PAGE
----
Bases help to enable to colonial power to see an island like Guam, not as a place in need of decolonization and redress, but as a strategically valuable piece of real estate, one necessary for the projection of military force and the maintaining of its geopolitical interests. Military facilities help colonial powers to deemphasize the inalienable human rights of colonized peoples and instead focus on the instrumentality and necessity of controlling their lands. Current proposals by the administering power to expand their training areas and in the process destroy or cut off public access to environmentally and culturally rich locations are exactly the type of activities the United Nations has long cautioned against.
In light of recent threats to Guam from North Korea, we must also recall that the United Nations has long called upon member states such as the US to refrain from using their colonies in offensive wars or aggression actions against other nations as could lead to retaliation against the people in the colony and could also potentially make enemies on behalf of the colony when it achieves decolonization.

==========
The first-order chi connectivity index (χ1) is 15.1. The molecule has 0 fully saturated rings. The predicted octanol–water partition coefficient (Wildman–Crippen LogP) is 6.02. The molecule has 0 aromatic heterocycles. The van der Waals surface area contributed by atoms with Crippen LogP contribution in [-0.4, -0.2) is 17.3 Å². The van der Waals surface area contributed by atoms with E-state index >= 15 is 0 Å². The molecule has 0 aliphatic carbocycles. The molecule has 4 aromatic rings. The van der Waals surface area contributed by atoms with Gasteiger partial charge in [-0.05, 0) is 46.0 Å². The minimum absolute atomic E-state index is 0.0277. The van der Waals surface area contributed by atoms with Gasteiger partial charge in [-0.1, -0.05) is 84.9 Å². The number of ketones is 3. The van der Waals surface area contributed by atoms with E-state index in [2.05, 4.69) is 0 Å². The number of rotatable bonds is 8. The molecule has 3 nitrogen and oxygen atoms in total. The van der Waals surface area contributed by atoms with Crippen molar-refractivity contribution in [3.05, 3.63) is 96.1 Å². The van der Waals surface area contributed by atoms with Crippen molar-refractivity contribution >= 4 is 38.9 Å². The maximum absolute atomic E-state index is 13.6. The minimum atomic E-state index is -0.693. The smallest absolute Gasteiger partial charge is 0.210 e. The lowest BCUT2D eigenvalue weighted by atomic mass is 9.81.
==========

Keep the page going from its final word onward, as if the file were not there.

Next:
Community members in Guam have regularly informed the US Department of Defense about these concerns and the way their attempts to increase their military presence on Guam affect the basic human rights of Chamorros. But as with most concerns related to the United Nations and decolonization they have chosen to wash their hands of this and argue they have no responsibility or obligation in the matter.